So why, then, is he running pretty much neck-and-neck with his Republican challenger? Every single poll summary shows him only a point or two ahead. And he's even been sliding backwards in the count of state-by-state Electoral College votes, which until recently had him way ahead. Now very few of them put him over the magic finishing line of 270 Electoral College votes.
First: Romney is gaining traction and recognition. Lulled by websites that showed them winning pretty easily while ex-Governor Romney had to do battle with a string of unelectable right-wingers, Democrats thought he was a loser. But now he stands alone, and conservative Americans will rally behind him even if they don't like him very much. Which they don't. Second: the President has made a series of errors, summed up by his 'the private sector is doing fine' gaffe the other day. Such foot-in-mouth moments won't matter very much in November, but they chance the mood music.
Third, and most importantly, the economy is slowing rapidly, as job data has been showing for some weeks. This is the lethal danger, as leaders from Gordon Brown to Nicholas Sarkozy will tell you.
So the betting market now has President Obama at a 52.5% likelihood of re-election, whereas early this year he was up above 60%. Polling experts put that a little higher, again at about 60 per cent, but that can all change pretty quickly - as we've now seen already.
Small wonder that top Democratic strategists with long memories, and long experience of fighting elections, have been saying the same thing, over and over again: 'wake up, Democrats! You could lose'.
They probably shouldn't panic yet, if only because the fate of the White House isn't all that centrally in their hands. The bottom line is where it has always been: if the economy continues to recover, albeit weakly, President Obama will be in the White House for another four years. With something to spare. If it goes south, and in the worst analysis if there's another recession in the offing, then he could be toast.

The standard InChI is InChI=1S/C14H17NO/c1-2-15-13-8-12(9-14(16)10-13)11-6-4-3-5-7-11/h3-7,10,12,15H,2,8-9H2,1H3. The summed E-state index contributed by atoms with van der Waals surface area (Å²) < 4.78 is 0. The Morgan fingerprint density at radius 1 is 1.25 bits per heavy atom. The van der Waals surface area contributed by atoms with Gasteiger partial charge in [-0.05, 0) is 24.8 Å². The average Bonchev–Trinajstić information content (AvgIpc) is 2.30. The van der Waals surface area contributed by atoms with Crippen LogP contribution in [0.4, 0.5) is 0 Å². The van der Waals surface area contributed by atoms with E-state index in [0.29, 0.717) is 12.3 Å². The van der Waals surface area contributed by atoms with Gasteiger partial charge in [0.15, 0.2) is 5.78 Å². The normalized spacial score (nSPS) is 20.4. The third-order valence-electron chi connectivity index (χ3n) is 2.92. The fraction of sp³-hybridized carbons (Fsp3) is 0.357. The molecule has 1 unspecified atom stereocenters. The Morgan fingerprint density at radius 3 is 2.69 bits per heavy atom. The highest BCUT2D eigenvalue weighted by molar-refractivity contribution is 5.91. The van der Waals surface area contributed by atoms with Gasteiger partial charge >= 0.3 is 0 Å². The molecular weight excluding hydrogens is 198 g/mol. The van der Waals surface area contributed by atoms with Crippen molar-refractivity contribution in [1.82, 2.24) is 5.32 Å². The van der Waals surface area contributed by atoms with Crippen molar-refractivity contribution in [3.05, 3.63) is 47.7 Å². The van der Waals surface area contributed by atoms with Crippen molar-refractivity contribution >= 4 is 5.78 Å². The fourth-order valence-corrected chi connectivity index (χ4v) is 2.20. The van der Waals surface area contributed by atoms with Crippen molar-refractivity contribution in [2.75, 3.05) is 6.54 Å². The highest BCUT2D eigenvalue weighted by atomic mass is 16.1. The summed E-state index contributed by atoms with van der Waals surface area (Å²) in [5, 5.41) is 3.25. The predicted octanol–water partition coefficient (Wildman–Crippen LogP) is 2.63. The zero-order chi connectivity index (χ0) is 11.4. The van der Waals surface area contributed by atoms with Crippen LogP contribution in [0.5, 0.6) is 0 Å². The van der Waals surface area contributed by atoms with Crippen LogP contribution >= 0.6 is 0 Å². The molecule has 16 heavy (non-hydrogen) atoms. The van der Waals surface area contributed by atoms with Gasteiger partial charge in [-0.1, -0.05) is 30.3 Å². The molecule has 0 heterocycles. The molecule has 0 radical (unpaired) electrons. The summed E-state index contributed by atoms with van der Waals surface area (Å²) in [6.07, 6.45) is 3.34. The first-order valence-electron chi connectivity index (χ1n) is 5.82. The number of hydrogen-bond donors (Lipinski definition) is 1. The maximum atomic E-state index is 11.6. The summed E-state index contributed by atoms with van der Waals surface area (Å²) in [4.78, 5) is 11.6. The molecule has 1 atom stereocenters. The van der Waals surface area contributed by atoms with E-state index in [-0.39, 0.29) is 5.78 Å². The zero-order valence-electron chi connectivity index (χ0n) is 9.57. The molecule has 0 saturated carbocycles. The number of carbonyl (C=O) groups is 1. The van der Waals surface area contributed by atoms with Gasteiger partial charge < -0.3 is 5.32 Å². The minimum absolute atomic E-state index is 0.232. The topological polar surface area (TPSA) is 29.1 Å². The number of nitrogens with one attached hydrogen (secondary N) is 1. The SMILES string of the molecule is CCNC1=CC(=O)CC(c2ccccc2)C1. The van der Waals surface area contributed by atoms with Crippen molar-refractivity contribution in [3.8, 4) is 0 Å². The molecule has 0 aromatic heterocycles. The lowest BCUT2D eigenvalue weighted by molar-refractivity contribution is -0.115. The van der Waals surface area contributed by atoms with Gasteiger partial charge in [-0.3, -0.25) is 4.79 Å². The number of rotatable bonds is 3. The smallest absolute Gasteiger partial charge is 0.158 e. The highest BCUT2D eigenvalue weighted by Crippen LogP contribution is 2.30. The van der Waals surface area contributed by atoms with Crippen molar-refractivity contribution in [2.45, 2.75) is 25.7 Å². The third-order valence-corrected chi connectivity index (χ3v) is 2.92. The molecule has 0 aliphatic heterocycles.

Wednesday, 13 June 2012
So the Government and the Opposition have been having a row about housing numbers. Housing Minister Grant Shapps says that numbers of house completions have risen sharply; his Labour opponents say they've 'collapsed'. What to make of it?
Well, it's a non-story in some ways. Late last year, the number of affordable (read: non-astronomical) housing starts collapsed to almost nothing. But ever since, as new Coalition programmes have come online, numbers of starts (and, that lagging indicator) completions, have been going up. From a pathetically low base, mind you.
So it depends on how you look at it. It depends on the time frame. Yada yada, as young people apparently (don't say) all the time. Move along, citizens. No story here.
Except that there is a story here, and it's our complete inability as a society to build enough dwellings for our rising population. The birth rate rose in the 1990s, affluence and social change means that more and more people want to live alone, and immigration has been running at historic highs. So we probably need to build a quarter of a million homes every year just to keep up with that demand.
Bearing in mind that house prices haven't actually dropped all that much during the worst recession for 80 years, that means that prices aren't going to come down and help poorer and younger Britons any time soon. The Housing Minister has in fact admitted as much, along with the fact that housebuilding would actually be one of the best ways to get us out of our current fix. While cutting spending. But that's another story.